Saturday, June 28, 2014

Liam Clancy and Tommy Makem, "The Green Fields of France"

Today, June 28, 2014 is the centenary of the assassination in Sarajevo of Archduke Francis Ferdinand and his wife, Sophie, Duchess of Hohenberg. This started a series of events that led, within two months, to the outbreak of a war unprecedented in its ferocity and breadth; one that would cause about ten million military and seven million civilian deaths. It may have created the conditions that led to the 1918 influenza pandemic that is estimated to have killed between fifty and 100 million people; perhaps as much as five per cent of the world's then population. The war's economic and political aftermath certainly contributed to the outbreak of an even greater war two decades later. It caused the breakup of two empires: the Hapsburg Austro-Hungarian Empire in central and eastern Europe, and the Ottoman Empire that encompassed much of the Middle East. The carving up of the latter by victorious Britain and France, as described in David Fromkin's A Peace to End All Peace, resulted in the creation of the existing national boundaries in the Middle East; many of which boundaries are contested today.

World War I also helped to precipitate two revolutions: the Russian and the Irish. British recruitment of Irishmen to fight in the war (see poster image above) was a factor leading to the Easter Rising of 1916. As the rebel song "The Foggy Dew" declared:
Right proudly high in Dublin town
Hung they out a flag of war.
'Twas better to die 'neath an Irish sky
Than at Suvla or Sud el Bar.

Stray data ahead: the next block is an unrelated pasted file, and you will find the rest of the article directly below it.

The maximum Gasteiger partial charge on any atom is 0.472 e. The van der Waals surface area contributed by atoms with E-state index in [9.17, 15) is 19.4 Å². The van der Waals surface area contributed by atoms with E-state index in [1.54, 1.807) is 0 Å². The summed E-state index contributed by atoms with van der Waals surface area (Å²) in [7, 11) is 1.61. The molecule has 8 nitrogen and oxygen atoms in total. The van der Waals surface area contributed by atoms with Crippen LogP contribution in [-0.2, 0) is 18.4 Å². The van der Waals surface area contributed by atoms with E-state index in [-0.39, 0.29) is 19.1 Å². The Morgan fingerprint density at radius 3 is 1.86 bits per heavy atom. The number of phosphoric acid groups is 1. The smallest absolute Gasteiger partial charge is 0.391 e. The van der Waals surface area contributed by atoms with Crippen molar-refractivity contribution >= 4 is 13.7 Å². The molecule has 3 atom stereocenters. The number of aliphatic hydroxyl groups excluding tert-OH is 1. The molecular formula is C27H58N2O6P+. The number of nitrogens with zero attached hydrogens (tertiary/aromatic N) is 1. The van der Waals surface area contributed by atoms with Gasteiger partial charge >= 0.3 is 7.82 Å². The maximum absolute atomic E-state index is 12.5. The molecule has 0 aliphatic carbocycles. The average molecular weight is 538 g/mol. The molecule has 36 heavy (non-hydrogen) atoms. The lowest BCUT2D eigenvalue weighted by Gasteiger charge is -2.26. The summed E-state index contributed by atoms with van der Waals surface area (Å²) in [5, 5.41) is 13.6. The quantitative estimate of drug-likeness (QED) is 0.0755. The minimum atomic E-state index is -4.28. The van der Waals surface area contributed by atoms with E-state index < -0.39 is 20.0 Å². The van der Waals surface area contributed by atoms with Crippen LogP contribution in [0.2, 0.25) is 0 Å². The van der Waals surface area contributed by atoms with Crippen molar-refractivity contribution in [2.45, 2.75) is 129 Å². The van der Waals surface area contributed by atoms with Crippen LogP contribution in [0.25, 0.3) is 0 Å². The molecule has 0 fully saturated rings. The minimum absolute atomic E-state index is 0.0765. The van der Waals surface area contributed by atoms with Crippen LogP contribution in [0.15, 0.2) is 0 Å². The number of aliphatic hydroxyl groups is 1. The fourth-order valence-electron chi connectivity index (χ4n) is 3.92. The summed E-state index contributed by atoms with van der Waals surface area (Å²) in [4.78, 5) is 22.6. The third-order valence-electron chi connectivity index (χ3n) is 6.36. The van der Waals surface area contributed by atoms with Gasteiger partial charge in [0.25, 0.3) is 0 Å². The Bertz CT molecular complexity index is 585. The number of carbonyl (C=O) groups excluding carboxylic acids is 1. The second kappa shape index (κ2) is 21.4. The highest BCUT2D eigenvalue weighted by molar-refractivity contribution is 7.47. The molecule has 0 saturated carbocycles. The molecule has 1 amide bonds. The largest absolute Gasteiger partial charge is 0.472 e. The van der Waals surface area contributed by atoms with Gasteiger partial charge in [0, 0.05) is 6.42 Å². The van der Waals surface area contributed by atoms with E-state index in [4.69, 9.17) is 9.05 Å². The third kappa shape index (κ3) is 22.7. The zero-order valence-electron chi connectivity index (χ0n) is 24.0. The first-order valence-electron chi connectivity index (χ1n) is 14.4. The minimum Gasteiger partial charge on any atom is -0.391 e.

"Suvla" and "Sud el Bar" were  disastrous amphibious landings on the Turkish coast in which British troops, including many Irish, took terrible casualties. Another verse, not included in the lyrics on the linked post, has the words
'Twas England bade our wild geese rove
That small nations might be free.
The second line is ironic. One of Britain's appeals to prospective recruits was to fight for "small nations," in particular Belgium (again see poster above) that had been or might be invaded and occupied by German troops.  The irony is that Ireland was a "small nation" that wanted to be free, but Britain would not allow it to be. The term "wild geese" in the first line was originally applied to the Irish Jacobite army that was allowed to go to France following its defeat by the army of King William in 1691. It was later used for Irish soldiers who served in the Royal Army in European wars.


"The Green Fields of France," sung in the clip above by Liam Clancy and Tommy Makem, is one of the saddest songs I know.  The line "Did the pipes play 'The Flowers of the Forest'?" at first suggested to me that Private McBride served in a Scottish regiment, as "Flowers" is a traditional Scots lament, but the notes to this YouTube clip say it has become "[t]he traditional lament for the fallen in forces of the British Commonwealth." So, the song was co-opted, after excising the lines
Sad day for the Order,
What's happened to the border?
The English, by guile,
For once won the day.
We all live in the world the Great War (I still call it that; the Second World War was vastly more destructive, but the effects of the First include the Second and much more) created. I pray we do not have to see its like again.

Addendum: When I posted this, I speculated that Private McBride was likely Protestant, because William would not have been a popular name among Irish Catholics given the unfortunate role of King William in their history. Dermot McEvoy corrected me on this, noting that William was a common name in his (Catholic) family, and that Liam Clancy was christened William, later changing his name to its Gaelic version. William is a popular name among Ulster Scots Protestants, probably because they revere King William for his victory over the Catholics. Many Ulster Scots emigrated to America, where they became known as "Scotch Irish." Many of these settled in Appalachia, and the term "hillbilly" reflects the prevalence of the name William among them.